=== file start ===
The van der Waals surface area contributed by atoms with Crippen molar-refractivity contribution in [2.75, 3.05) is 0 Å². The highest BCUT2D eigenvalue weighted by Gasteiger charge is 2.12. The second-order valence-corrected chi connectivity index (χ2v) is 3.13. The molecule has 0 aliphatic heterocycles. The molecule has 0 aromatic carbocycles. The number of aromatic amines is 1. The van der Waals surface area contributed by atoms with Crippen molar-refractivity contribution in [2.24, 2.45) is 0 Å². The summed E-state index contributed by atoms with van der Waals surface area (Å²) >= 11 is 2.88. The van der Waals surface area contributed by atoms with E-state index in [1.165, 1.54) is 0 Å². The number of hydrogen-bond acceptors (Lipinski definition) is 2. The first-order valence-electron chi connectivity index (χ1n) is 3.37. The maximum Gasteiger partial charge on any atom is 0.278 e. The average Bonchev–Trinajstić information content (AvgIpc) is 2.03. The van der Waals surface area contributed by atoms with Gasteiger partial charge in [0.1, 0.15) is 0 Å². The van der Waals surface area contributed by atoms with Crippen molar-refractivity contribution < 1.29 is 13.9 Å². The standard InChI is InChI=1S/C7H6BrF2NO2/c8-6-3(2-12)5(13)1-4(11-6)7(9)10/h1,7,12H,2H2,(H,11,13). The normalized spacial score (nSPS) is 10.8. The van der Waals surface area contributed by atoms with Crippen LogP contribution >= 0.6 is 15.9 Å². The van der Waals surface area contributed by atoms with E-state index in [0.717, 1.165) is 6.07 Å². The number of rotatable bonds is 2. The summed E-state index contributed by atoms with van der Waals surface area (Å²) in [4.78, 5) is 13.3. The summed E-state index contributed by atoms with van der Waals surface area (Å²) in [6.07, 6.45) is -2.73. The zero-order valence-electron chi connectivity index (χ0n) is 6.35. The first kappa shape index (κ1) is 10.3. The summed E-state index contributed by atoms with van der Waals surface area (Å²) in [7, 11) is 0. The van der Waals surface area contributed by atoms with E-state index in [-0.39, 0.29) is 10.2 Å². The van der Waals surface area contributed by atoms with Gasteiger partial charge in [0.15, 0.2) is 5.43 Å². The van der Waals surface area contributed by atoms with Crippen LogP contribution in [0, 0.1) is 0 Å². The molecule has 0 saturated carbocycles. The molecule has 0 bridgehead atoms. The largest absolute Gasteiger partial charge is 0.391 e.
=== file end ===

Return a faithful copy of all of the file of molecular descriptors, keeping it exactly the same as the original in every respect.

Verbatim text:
The van der Waals surface area contributed by atoms with Crippen molar-refractivity contribution in [2.75, 3.05) is 0 Å². The highest BCUT2D eigenvalue weighted by Gasteiger charge is 2.12. The second-order valence-corrected chi connectivity index (χ2v) is 3.13. The molecule has 0 aliphatic heterocycles. The molecule has 0 aromatic carbocycles. The number of aromatic amines is 1. The van der Waals surface area contributed by atoms with Crippen molar-refractivity contribution in [2.24, 2.45) is 0 Å². The summed E-state index contributed by atoms with van der Waals surface area (Å²) >= 11 is 2.88. The van der Waals surface area contributed by atoms with E-state index in [1.165, 1.54) is 0 Å². The number of hydrogen-bond acceptors (Lipinski definition) is 2. The first-order valence-electron chi connectivity index (χ1n) is 3.37. The maximum Gasteiger partial charge on any atom is 0.278 e. The average Bonchev–Trinajstić information content (AvgIpc) is 2.03. The van der Waals surface area contributed by atoms with Gasteiger partial charge in [0.1, 0.15) is 0 Å². The van der Waals surface area contributed by atoms with Crippen molar-refractivity contribution < 1.29 is 13.9 Å². The standard InChI is InChI=1S/C7H6BrF2NO2/c8-6-3(2-12)5(13)1-4(11-6)7(9)10/h1,7,12H,2H2,(H,11,13). The normalized spacial score (nSPS) is 10.8. The van der Waals surface area contributed by atoms with Crippen LogP contribution >= 0.6 is 15.9 Å². The van der Waals surface area contributed by atoms with E-state index in [0.717, 1.165) is 6.07 Å². The number of rotatable bonds is 2. The summed E-state index contributed by atoms with van der Waals surface area (Å²) in [4.78, 5) is 13.3. The summed E-state index contributed by atoms with van der Waals surface area (Å²) in [6.07, 6.45) is -2.73. The zero-order valence-electron chi connectivity index (χ0n) is 6.35. The first kappa shape index (κ1) is 10.3. The summed E-state index contributed by atoms with van der Waals surface area (Å²) in [7, 11) is 0. The van der Waals surface area contributed by atoms with E-state index in [-0.39, 0.29) is 10.2 Å². The van der Waals surface area contributed by atoms with Gasteiger partial charge in [0.15, 0.2) is 5.43 Å². The van der Waals surface area contributed by atoms with Crippen LogP contribution in [0, 0.1) is 0 Å². The molecule has 0 saturated carbocycles. The molecule has 0 bridgehead atoms. The largest absolute Gasteiger partial charge is 0.391 e.